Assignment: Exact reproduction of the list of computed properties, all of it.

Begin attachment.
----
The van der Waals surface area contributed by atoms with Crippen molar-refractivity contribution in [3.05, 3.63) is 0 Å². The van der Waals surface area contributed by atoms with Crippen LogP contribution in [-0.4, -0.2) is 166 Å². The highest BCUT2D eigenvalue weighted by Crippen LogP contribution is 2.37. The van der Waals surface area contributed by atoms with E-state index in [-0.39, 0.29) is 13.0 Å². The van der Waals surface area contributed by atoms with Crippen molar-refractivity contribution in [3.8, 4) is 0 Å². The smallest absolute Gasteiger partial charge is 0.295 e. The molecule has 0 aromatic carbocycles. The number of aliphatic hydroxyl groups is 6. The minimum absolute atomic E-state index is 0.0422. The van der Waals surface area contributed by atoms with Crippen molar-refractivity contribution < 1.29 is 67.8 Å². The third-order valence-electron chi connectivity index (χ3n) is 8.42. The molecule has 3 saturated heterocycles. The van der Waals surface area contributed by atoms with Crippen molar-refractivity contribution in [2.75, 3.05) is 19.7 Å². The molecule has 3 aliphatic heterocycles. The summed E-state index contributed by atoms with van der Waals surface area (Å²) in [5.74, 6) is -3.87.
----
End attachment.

The van der Waals surface area contributed by atoms with Crippen molar-refractivity contribution in [3.05, 3.63) is 0 Å². The van der Waals surface area contributed by atoms with Crippen LogP contribution in [-0.4, -0.2) is 166 Å². The highest BCUT2D eigenvalue weighted by Crippen LogP contribution is 2.37. The van der Waals surface area contributed by atoms with E-state index in [-0.39, 0.29) is 13.0 Å². The van der Waals surface area contributed by atoms with Crippen molar-refractivity contribution in [3.8, 4) is 0 Å². The smallest absolute Gasteiger partial charge is 0.295 e. The molecule has 0 aromatic carbocycles. The number of aliphatic hydroxyl groups is 6. The minimum absolute atomic E-state index is 0.0422. The van der Waals surface area contributed by atoms with Crippen molar-refractivity contribution < 1.29 is 67.8 Å². The third-order valence-electron chi connectivity index (χ3n) is 8.42. The molecule has 3 saturated heterocycles. The van der Waals surface area contributed by atoms with Crippen molar-refractivity contribution in [2.75, 3.05) is 19.7 Å². The molecule has 3 aliphatic heterocycles. The summed E-state index contributed by atoms with van der Waals surface area (Å²) in [5.74, 6) is -3.87.